When documentary director Patricio Guzmán began filming political unrest in the streets of Santiago in 1972, he had no idea he would capture the destruction of his country’s democracy on film. “The major political film of our times,” according to the Village Voice’s 1978 review, The Battle of Chile gives a real-time, on-the-ground account of the events surrounding General Augusto Pinochet’s bloody, US-backed coup.
Fifty years later, the three parts of this rarely-screened masterpiece will premiere on September 8 at the Brooklyn Academy of Music (BAM) in a restored print.
Over the course of nine months, Guzmán captured the escalation of right-wing opposition from the polls to the streets, culminating in socialist President Salvador Allende’s last radio messages to the people of Chile and the military assault on the presidential palace.
“This documentary cross-section view of a collapsing government is surely unprecedented. We actually see the country cracking open,” wrote legendary film critic Pauline Kael in The New Yorker in 1978.
After being held by the military for ten days in the concentration camp that operated inside Santiago’s National Stadium, Guzmán fled Chile into exile. He completed the editing in Havana, Cuba, and premiered the first part at the Cannes Film Festival in 1975; the second premiered there in 1976, and the third in 1978.
In Europe, Guzmán — who currently lives in Paris — continued to make documentaries on the consequences of state terrorism in his native country, often with a very personal approach. His latest films have won awards at top film festivals: his 2010 film Nostalgia for the Light received the Best Documentary award at the European Film Awards, while The Pearl Button premiered in the Berlin Film Festival’s official competition in 2015, where it won a Best Script prize.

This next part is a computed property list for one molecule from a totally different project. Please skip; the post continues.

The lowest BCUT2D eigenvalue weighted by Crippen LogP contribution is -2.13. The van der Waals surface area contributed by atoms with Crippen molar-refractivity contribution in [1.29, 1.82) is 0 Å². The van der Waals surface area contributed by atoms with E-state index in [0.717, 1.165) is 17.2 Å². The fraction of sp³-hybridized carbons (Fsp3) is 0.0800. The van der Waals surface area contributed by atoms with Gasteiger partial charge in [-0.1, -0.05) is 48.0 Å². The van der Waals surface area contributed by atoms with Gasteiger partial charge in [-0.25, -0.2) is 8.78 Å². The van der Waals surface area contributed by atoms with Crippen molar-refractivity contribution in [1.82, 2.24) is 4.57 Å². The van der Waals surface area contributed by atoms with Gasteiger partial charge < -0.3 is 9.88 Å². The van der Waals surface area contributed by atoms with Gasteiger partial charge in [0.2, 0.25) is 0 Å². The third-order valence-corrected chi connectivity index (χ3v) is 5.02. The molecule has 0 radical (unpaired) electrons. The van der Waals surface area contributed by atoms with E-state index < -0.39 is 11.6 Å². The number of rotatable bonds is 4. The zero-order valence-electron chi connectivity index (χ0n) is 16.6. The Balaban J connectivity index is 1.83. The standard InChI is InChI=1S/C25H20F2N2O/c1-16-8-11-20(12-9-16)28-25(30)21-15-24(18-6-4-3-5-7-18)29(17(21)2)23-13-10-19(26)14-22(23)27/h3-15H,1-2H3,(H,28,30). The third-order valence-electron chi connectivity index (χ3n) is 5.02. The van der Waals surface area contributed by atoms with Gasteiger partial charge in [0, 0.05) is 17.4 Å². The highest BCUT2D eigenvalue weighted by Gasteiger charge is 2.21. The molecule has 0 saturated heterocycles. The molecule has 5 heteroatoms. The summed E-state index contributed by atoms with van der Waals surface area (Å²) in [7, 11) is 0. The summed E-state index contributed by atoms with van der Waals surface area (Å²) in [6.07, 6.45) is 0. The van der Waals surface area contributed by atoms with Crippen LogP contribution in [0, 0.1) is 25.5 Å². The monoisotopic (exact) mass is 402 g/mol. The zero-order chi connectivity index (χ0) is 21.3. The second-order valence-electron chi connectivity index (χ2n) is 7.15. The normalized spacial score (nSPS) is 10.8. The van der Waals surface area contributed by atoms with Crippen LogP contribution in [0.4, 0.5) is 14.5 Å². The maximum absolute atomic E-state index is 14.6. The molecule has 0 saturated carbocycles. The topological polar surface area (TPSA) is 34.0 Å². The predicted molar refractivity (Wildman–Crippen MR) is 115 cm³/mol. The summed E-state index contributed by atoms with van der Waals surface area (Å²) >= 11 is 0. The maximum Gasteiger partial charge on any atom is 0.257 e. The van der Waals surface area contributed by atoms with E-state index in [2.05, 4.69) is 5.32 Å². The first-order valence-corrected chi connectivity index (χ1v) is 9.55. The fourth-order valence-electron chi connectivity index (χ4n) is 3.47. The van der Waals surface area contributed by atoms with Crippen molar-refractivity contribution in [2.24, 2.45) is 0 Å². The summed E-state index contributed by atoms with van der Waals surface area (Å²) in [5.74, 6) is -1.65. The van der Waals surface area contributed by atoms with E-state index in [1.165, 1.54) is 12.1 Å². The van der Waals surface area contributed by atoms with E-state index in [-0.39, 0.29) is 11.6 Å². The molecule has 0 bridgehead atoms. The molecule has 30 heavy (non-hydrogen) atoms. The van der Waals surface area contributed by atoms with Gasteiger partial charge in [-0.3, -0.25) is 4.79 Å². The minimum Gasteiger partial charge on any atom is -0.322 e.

The restoration of The Battle of Chile is presented as part of the retrospective series “Dreaming of Utopia: 50 Years of Revolutionary Hope and Memory“, which will take place in three New York City cinemas simultaneously, beginning on September 8 and including nine films by Guzmán, along with special conversations and guest speakers.
The Battle of Chile will have a weeklong run at BAM Rose Cinemas in New York City, followed by the Harvard Film Archive in Boston, the Roxie Theater in San Francisco, and other cities.
Co-presented by Icarus Films and Cinema Tropical, the program also includes Guzmán’s debut film The First Year, which documents the initial 12 months of Allende’s democratically-elected Socialist government. Completed before the coup, the film was released in 1972 in Chile, but most of the prints were lost or destroyed once the military took power. The film will premiere at the Anthology Film Archives.
Guzmán’s latest film My Imaginary Country, which premiered in Cannes last year, focused on the massive demonstrations that erupted in Chile in 2019 and 2020.,The uprising led to a major political and social shift in the country, with the election of left-wing President Gabriel Boric and the ongoing process of creating a new constitution. The current document dates back to Pinochet.